Just how secure is 4G?
One of the main concerns of companies looking into cellular out-of-band management is whether the 4G LTE connections they will be using for remote site management are secure. This is certainly a valid concern, as the nature of these oversight tasks are sensitive and a breach in this arena could lead to catastrophic consequences. But, 4G LTE networks typically include a number of features that make them secure enough for OOB management tasks.
According to Sebastian Banescu and Simona Posea of Eindhoven University of Technology’s Computer Sciences department, 4G networks build upon the security features within 2G and 3G connections by primarily extending the range of what is asymmetrically encrypted and by more narrowly defining the transfer of signals to keep that information away from malicious actors. As a result, problems that have plagued legacy networks in the past, like crypto and side-channel attacks, are purposefully addressed within new network rollouts.
This is just the basic security foundation of 4G LTE as well, as many service providers had built upon this and added other key features. For example, Verizon’s infrastructure offers multiple encryption options, 128-bit root keys and user and device-based authentication schemes. Also, some of the added measures taken by AT&T include SIM-based authentication measures, session-based encryption keys and available VPN options.
Considering that these are limited examples of the added measures just these two companies take, in addition to all the steps that other service providers go through to guarantee security via 4G networks, LTE users can rest assured that their security and privacy is prioritized when using these networks. As these connections become more robust and advanced over time, the number and strength of available security features contained within 4G networks will only continue to rise going forward.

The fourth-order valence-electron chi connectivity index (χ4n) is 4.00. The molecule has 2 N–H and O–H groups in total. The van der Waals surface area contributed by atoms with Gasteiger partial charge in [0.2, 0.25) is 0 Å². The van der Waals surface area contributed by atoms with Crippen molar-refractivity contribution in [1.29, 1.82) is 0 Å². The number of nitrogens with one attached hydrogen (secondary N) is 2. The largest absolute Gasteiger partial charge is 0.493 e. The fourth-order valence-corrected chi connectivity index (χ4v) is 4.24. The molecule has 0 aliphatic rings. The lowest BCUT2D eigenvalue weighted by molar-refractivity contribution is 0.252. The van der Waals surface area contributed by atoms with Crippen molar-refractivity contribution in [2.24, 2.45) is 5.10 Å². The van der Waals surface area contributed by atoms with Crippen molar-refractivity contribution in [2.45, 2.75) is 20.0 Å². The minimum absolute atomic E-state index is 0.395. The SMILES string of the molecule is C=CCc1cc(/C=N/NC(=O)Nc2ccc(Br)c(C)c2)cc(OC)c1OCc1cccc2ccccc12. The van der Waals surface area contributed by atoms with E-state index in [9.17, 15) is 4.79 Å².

Use cases highlight real-life security benefits of 4G
“It’s completely changed my work out of the office,” Sarah Weller, managing director of mobile apps and consultancy company Mubaloo, said to EE about 4G. She added, “I feel safer using 4G. When you are dealing with confidential work, as I am, it’s something I take very seriously.”
That Weller uses 4G to do everything from work on client-facing presentations to access her business’s CRM platform is testament to how secure 4G is. Because of its built-in encryption and other added security features, it is often far more trustworthy than other network connections. The security features inherent in 4G networks today make it ideally suited for a variety of tasks, and cellular out-of-band management adoptees can rest easy knowing that their IT infrastructure oversight efforts are happening over secured and robust connections.